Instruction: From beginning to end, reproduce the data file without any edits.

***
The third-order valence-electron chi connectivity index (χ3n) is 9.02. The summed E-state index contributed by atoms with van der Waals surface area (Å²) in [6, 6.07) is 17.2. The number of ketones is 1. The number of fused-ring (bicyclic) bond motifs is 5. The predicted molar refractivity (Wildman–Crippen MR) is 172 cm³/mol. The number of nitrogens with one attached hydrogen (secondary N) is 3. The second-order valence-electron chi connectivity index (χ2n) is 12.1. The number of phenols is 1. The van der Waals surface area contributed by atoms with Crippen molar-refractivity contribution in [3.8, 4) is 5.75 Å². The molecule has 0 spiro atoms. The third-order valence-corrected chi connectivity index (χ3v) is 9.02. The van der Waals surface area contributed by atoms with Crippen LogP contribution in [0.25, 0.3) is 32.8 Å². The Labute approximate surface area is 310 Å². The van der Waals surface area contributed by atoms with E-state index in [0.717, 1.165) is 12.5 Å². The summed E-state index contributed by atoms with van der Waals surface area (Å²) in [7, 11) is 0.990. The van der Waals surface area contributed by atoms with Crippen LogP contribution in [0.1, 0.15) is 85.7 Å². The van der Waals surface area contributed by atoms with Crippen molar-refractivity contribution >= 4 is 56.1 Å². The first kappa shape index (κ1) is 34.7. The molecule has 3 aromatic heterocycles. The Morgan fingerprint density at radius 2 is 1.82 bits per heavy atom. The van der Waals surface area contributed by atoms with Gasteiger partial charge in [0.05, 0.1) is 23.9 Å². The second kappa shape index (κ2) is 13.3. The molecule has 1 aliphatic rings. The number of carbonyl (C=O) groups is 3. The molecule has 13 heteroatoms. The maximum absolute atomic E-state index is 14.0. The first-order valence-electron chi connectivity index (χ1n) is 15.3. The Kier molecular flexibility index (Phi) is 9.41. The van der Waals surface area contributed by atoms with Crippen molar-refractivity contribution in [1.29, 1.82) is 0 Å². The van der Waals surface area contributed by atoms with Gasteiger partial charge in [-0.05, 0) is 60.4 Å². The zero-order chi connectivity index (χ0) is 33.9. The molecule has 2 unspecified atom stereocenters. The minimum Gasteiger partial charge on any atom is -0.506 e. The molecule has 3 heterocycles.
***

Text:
The third-order valence-electron chi connectivity index (χ3n) is 9.02. The summed E-state index contributed by atoms with van der Waals surface area (Å²) in [6, 6.07) is 17.2. The number of ketones is 1. The number of fused-ring (bicyclic) bond motifs is 5. The predicted molar refractivity (Wildman–Crippen MR) is 172 cm³/mol. The number of nitrogens with one attached hydrogen (secondary N) is 3. The second-order valence-electron chi connectivity index (χ2n) is 12.1. The number of phenols is 1. The van der Waals surface area contributed by atoms with Crippen molar-refractivity contribution in [3.8, 4) is 5.75 Å². The molecule has 0 spiro atoms. The third-order valence-corrected chi connectivity index (χ3v) is 9.02. The van der Waals surface area contributed by atoms with Crippen LogP contribution in [0.25, 0.3) is 32.8 Å². The Labute approximate surface area is 310 Å². The van der Waals surface area contributed by atoms with E-state index in [0.717, 1.165) is 12.5 Å². The summed E-state index contributed by atoms with van der Waals surface area (Å²) in [7, 11) is 0.990. The van der Waals surface area contributed by atoms with Crippen LogP contribution in [0.1, 0.15) is 85.7 Å². The van der Waals surface area contributed by atoms with Crippen molar-refractivity contribution >= 4 is 56.1 Å². The first kappa shape index (κ1) is 34.7. The molecule has 3 aromatic heterocycles. The Morgan fingerprint density at radius 2 is 1.82 bits per heavy atom. The van der Waals surface area contributed by atoms with Gasteiger partial charge in [0.05, 0.1) is 23.9 Å². The second kappa shape index (κ2) is 13.3. The molecule has 1 aliphatic rings. The number of carbonyl (C=O) groups is 3. The molecule has 13 heteroatoms. The maximum absolute atomic E-state index is 14.0. The first-order valence-electron chi connectivity index (χ1n) is 15.3. The Kier molecular flexibility index (Phi) is 9.41. The van der Waals surface area contributed by atoms with Crippen molar-refractivity contribution in [1.29, 1.82) is 0 Å². The van der Waals surface area contributed by atoms with Gasteiger partial charge in [-0.05, 0) is 60.4 Å². The zero-order chi connectivity index (χ0) is 33.9. The molecule has 2 unspecified atom stereocenters. The minimum Gasteiger partial charge on any atom is -0.506 e. The molecule has 3 heterocycles.